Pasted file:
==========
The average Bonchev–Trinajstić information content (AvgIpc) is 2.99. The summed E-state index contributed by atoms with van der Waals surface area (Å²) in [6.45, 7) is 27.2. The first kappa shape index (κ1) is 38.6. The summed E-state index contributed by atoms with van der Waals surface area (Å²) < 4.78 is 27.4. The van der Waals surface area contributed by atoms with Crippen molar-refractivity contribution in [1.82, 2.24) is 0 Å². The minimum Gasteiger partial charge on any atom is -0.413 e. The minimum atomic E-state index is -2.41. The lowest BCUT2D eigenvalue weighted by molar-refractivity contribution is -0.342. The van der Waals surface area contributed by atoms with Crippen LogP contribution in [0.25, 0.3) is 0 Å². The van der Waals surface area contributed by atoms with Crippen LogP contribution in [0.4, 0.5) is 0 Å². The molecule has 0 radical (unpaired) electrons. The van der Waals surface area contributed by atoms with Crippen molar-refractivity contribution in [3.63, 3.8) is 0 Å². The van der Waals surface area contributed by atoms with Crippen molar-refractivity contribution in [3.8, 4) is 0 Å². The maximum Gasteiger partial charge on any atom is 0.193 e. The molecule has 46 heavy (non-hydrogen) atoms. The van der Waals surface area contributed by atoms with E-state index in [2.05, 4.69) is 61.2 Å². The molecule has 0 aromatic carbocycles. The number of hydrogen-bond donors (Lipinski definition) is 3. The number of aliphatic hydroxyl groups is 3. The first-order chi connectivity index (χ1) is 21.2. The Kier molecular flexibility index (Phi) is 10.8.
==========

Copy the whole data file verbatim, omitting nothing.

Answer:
The average Bonchev–Trinajstić information content (AvgIpc) is 2.99. The summed E-state index contributed by atoms with van der Waals surface area (Å²) in [6.45, 7) is 27.2. The first kappa shape index (κ1) is 38.6. The summed E-state index contributed by atoms with van der Waals surface area (Å²) < 4.78 is 27.4. The van der Waals surface area contributed by atoms with Crippen molar-refractivity contribution in [1.82, 2.24) is 0 Å². The minimum Gasteiger partial charge on any atom is -0.413 e. The minimum atomic E-state index is -2.41. The lowest BCUT2D eigenvalue weighted by molar-refractivity contribution is -0.342. The van der Waals surface area contributed by atoms with Crippen LogP contribution in [0.25, 0.3) is 0 Å². The van der Waals surface area contributed by atoms with Crippen LogP contribution in [0.4, 0.5) is 0 Å². The molecule has 0 radical (unpaired) electrons. The van der Waals surface area contributed by atoms with Crippen molar-refractivity contribution in [3.63, 3.8) is 0 Å². The van der Waals surface area contributed by atoms with Crippen molar-refractivity contribution in [3.8, 4) is 0 Å². The maximum Gasteiger partial charge on any atom is 0.193 e. The molecule has 46 heavy (non-hydrogen) atoms. The van der Waals surface area contributed by atoms with E-state index in [2.05, 4.69) is 61.2 Å². The molecule has 0 aromatic carbocycles. The number of hydrogen-bond donors (Lipinski definition) is 3. The number of aliphatic hydroxyl groups is 3. The first-order chi connectivity index (χ1) is 21.2. The Kier molecular flexibility index (Phi) is 10.8.